THE BLOG
09/16/2014 04:48 pm ET Updated Dec 06, 2017

Let's Help Give Every Citizen the Chance to Vote

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It might at first seem that a bank would have little in common with a youth-focused get-out-the-vote organization. But this month, our organizations -- Amalgamated Bank and Rock the Vote -- are joining together to encourage New Yorkers to register to vote and go to the polls this November. Why? Because while our day-to-day work is very different, we share a common vision: We are committed to improving the lives of every citizen, and one of the most effective ways to do that is to work to ensure everyone gets the chance to vote.

Getting out the vote is especially important now because fewer Americans are going to the polls than in the past. In 1840, over 80 percent of the U.S.' voting age population voted in the Presidential election. In 2008, only 57.5 percent did. And that's about as good as it gets these days: Last week, only 16.6 percent of voters in Boston turned out for their primary elections, and fewer than 10 percent of Democrats in New York City voted in their gubernatorial primary, to cite a couple recent examples, among many. In the last few years, there have also been efforts across the country to make it harder for some people to vote. These efforts are driven by politicians who calculate that they will be more successful if fewer people weigh in -- a shameful tactic that we need to combat.

Low voter participation opens the door for elected officials to feel less accountable to the public and, often, more beholden to the special interests that support them. Whether you are on the left or the right, you have to agree that that's bad for everybody.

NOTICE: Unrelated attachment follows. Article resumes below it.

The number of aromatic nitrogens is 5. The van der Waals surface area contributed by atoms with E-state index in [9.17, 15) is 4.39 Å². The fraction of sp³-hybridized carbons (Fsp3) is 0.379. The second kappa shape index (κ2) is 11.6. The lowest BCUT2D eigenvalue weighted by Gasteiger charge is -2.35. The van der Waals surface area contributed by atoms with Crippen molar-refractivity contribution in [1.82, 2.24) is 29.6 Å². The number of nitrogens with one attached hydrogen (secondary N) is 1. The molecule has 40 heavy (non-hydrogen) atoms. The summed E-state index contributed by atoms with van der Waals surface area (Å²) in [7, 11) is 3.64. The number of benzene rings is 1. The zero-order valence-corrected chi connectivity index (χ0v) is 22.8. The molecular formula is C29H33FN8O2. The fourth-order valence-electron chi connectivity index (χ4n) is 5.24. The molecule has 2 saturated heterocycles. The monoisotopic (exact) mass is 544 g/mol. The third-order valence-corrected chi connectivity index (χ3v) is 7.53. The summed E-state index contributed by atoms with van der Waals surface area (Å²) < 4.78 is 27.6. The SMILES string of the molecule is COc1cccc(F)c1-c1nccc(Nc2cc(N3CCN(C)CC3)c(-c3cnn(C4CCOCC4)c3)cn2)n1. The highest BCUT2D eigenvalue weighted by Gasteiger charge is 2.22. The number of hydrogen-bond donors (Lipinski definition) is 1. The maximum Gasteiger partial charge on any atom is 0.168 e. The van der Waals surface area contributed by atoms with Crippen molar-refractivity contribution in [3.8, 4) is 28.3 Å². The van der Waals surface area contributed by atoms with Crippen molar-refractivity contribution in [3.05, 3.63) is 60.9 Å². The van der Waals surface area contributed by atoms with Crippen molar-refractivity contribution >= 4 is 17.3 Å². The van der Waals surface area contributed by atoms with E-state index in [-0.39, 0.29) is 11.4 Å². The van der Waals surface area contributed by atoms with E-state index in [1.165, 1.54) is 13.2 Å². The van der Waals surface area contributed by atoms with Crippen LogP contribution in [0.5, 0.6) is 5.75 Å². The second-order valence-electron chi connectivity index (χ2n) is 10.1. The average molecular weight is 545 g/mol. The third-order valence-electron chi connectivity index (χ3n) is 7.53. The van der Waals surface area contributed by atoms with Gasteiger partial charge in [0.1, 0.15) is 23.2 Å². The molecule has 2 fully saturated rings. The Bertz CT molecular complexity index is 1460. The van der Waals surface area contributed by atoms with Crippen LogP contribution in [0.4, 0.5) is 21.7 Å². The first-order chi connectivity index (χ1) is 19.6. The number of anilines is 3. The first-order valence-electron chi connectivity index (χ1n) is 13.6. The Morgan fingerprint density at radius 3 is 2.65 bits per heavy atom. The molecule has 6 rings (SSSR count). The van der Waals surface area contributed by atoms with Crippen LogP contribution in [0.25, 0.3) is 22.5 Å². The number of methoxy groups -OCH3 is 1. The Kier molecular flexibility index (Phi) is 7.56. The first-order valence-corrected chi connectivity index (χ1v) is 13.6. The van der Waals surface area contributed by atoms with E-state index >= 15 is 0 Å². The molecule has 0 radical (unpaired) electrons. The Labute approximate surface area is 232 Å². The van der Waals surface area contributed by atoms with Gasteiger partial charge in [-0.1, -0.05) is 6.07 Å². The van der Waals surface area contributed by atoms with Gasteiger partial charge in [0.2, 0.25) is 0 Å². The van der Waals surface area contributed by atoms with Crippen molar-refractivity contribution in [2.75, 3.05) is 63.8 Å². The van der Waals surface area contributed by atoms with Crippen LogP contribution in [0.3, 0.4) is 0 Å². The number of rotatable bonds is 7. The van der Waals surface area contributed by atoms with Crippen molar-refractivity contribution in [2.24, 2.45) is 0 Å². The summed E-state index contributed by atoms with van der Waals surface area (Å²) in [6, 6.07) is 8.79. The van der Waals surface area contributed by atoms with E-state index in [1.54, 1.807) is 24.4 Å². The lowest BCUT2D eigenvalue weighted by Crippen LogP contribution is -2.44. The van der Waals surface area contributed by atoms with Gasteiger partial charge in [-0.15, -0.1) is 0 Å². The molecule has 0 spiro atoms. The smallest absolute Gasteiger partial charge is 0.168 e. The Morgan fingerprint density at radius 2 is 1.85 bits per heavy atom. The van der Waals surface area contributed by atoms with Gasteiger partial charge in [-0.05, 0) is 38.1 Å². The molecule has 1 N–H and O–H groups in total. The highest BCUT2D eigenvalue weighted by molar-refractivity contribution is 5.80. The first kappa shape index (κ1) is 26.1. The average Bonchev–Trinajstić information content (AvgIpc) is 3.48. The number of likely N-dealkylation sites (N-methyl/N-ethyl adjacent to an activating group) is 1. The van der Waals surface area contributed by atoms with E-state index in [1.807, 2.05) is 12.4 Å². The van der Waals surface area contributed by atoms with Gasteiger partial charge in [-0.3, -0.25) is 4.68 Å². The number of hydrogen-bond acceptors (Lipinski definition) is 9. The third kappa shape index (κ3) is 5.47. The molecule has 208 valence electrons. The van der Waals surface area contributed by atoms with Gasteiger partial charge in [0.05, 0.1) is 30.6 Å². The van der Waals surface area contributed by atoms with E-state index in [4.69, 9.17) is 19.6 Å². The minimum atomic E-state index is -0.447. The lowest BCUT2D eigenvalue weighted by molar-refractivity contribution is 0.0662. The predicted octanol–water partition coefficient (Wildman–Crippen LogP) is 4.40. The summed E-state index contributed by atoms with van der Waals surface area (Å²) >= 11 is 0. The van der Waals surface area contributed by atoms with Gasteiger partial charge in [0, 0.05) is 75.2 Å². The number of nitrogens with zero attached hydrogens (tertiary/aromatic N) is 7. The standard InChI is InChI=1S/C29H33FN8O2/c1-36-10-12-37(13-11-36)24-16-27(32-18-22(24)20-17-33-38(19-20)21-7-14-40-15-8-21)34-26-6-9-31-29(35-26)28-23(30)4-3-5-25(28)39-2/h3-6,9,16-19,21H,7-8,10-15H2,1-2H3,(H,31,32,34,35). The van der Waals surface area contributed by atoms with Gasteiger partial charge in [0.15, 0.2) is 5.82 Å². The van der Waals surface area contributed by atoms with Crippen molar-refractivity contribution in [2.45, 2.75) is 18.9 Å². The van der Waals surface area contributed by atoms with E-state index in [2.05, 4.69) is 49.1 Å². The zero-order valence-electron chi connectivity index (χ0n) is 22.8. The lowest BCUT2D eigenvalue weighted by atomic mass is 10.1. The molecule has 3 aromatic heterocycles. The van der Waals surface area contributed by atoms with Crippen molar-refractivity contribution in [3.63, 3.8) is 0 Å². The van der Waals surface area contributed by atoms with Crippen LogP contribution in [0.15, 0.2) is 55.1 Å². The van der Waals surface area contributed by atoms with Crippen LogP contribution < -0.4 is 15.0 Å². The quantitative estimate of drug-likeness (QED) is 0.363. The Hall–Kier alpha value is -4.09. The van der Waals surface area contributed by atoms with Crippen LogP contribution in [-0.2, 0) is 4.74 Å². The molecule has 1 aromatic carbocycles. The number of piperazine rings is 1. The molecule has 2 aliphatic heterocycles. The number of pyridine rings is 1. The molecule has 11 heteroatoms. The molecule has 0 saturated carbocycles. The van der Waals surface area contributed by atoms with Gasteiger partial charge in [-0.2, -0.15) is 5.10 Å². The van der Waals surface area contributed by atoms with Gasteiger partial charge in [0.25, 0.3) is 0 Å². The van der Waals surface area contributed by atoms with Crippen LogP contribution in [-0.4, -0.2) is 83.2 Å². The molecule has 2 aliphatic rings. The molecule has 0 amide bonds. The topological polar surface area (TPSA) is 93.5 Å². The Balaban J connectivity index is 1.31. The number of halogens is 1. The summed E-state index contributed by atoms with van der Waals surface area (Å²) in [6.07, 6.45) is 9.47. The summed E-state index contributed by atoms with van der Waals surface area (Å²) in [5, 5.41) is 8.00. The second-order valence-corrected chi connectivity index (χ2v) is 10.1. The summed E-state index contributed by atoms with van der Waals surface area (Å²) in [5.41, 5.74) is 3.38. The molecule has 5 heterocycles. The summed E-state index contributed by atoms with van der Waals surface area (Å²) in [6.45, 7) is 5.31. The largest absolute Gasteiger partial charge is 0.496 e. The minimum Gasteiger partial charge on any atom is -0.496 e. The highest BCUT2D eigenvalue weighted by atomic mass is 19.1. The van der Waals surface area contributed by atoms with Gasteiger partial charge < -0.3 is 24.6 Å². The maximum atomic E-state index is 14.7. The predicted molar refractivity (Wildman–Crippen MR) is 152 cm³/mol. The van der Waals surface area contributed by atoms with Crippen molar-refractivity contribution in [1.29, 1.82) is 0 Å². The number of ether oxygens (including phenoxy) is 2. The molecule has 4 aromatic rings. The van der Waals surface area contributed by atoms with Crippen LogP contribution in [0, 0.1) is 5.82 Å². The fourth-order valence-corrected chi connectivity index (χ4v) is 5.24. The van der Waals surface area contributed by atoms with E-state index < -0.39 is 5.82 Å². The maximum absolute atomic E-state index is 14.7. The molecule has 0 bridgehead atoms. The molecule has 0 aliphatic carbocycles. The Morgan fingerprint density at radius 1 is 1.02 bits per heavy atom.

We can do better. In 2012, Quartz found that 58 countries had better voter participation than the U.S. Democracy simply doesn't work as well when lots of people are on the sidelines, and there's no reason why voters in countries across the globe should be more engaged than we are here.

That's one reason why we're so excited that our organizations are working together to drive up voter registration in New York City. Starting this week, we're teaming up to make voter registration forms available to the public in all Amalgamated Bank New York City branches. We are also launching an advertising campaign to remind New Yorkers of the November 4 general elections, and are holding events with special guests to get people excited about voting. While this may be a little unusual for a bank, we think every person and organization can do their part to improve our democracy.

Other organizations are also doing great work to boost registration and turnout and aid voting rights in other ways. Groups like the League of Women Voters and the NAACP have fought back against the wave of challenges to voting rights that have surfaced in the last few years. The Brennan Center for Justice and Project Vote keep a close watch on changes to voting laws, and work to hold elected officials and judges accountable if voting rights are diminished. And organizations such as Vote Smart have created valuable online clearinghouses that provide extensive information about elections across the country.

Individuals can make a big difference as well, and this means you. Not sure where to start? There are many ways to help boost voter participation. You could volunteer with an organization that registers voters, like Rock the Vote. Interested in something a little more issue-focused or partisan? Help a candidate you support - regardless of the candidate, you'll be helping democracy at the same time. Or you could take the day off and help out at your local polling place or help people get to the polls. It doesn't matter how you vote, or how you get involved. It only matters that you do.